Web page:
Which is the song’s point, I guess. The Southern Thing should be something transcendent, but what the South is isn’t the pro-regional, post-racial ideal the Drive-By Truckers sing of. This is a New South band; it’s as much Bubba Sparxxx as it is Lynyrd Skynyrd.


Goodie Mob - “Dirty South” (Soul Food, 1995)

The counterpart, perhaps?

See in the third grade this is what you told:
You was bought, you was sold.
Now they saying Juice left some heads cracked
I betcha Jed Clampett want his money back


Black books. [1]

A thing here in America that strikes me as vaguely unusual whenever I see it is the section in book stores and libraries called African American Literature. Vaguely unusual because in Australia we don’t have sections of book stores divided by race. On seeing such a section, my instinctive reaction is, “Why can’t they go with the other books?” And, then, “Why would I not want to read these books?”

Now, I’m not an idiot, and with a bit of thought I can work out that the reason we don’t have sections for specific races in Australian book stores is because no people in Australia occupy a category analogous in size or history to black folks in America. And that because African Americans occupy a distinctive place in American society and have a unique history, it’s not surprising that they might want to write books that tell stories about themselves, and that therefore this might constitute a unique genre worth being grouped together in a store for the purpose of easy location. I can figure all that out, but it doesn’t stop it seeming weird when I come across it. [2]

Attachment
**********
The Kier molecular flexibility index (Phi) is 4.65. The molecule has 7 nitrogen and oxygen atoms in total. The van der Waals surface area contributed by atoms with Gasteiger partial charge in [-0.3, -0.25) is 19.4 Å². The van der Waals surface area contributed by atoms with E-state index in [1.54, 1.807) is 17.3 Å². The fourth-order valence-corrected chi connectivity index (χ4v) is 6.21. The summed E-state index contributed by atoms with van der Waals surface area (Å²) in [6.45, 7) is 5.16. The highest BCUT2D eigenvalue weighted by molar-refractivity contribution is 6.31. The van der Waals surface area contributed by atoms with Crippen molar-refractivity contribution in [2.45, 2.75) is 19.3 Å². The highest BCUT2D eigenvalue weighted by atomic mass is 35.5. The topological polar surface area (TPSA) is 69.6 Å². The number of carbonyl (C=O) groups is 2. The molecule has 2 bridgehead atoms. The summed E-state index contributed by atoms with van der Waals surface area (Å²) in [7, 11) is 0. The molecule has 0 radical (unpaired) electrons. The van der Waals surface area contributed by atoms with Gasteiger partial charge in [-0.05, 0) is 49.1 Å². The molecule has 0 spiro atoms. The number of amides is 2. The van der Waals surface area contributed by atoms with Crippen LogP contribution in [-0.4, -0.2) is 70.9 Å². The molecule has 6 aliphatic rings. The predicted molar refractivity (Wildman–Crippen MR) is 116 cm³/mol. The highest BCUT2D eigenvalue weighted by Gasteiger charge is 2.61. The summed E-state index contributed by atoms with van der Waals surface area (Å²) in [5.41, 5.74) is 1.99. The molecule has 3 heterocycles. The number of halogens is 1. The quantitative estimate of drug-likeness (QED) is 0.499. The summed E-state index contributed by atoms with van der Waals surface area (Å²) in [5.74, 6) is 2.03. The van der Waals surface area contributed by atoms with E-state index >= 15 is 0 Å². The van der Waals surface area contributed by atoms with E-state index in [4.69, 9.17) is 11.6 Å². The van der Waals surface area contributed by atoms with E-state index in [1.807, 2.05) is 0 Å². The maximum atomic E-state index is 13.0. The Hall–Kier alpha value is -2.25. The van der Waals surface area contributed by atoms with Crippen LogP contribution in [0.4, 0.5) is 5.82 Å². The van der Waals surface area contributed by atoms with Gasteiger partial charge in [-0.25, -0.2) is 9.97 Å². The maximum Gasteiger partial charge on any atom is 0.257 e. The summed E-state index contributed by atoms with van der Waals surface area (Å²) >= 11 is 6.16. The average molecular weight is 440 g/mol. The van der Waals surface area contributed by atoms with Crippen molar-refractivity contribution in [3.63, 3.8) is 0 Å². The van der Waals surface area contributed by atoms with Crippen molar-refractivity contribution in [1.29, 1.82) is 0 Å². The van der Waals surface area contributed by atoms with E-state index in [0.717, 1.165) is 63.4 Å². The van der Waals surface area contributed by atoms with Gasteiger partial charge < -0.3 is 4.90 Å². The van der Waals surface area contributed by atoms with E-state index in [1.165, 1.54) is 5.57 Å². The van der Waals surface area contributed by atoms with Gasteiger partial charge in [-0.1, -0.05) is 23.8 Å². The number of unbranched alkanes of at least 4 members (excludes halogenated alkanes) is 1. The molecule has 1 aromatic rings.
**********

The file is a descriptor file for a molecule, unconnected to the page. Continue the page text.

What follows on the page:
Since there is this genre in America called African American literature, I’d like to find out some more about it. And since I know next to nothing about it, I’m going to need some recommendations. 

From what I’ve seen of the section, it seems to contain three distinct strains of books. There are the classics, which I can tell because I’ve heard of them. [3] There is contemporary literary fiction, which looks just like any other “respectable” new release except there are black people on the cover. And there are the — for want of a better word — “trashy” novels; mass market paperbacks that don’t look dissimilar to romance novels or detective series or airport thrillers. [4]

What I’m hoping you folks can help me out with is some recommendations. I would like to read at least one example from each of the categories I outlined — assuming I did correctly outline these categories. So if you can recommend something from each, that would be good. But even if you can’t, I’d appreciate any suggestions.

(We can discuss me broaching other barriers of literary segregation and how I should go about that at some other date.)

——

1. Not the sitcom.

2. Incidentally, book stores in both Australia and the United States have sections for gay and lesbian books, something I’ve never thought to find unusual. And stores sort of separate books by gender, e.g. “Romance” or “Chick Lit,” though middle to high brow books are allowed to intermingle.

3. For instance, The Color Purple, which I’ve not read and probably should, right?

4. I think Iceberg Slim was one of these before he was Jay-Z or something?


Chicago by Radical Cartography
Pink = White
Blue = Black
Green = Asian
Orange = Hispanic
Gray = other
——
More here. I thought Portland, New York and San Francisco were quite interesting. (h/t Matt Yglesias)

Chicago by Radical Cartography

Pink = White

Blue = Black

Green = Asian

Orange = Hispanic

Gray = other

——

More here. I thought Portland, New York and San Francisco were quite interesting. (h/t Matt Yglesias)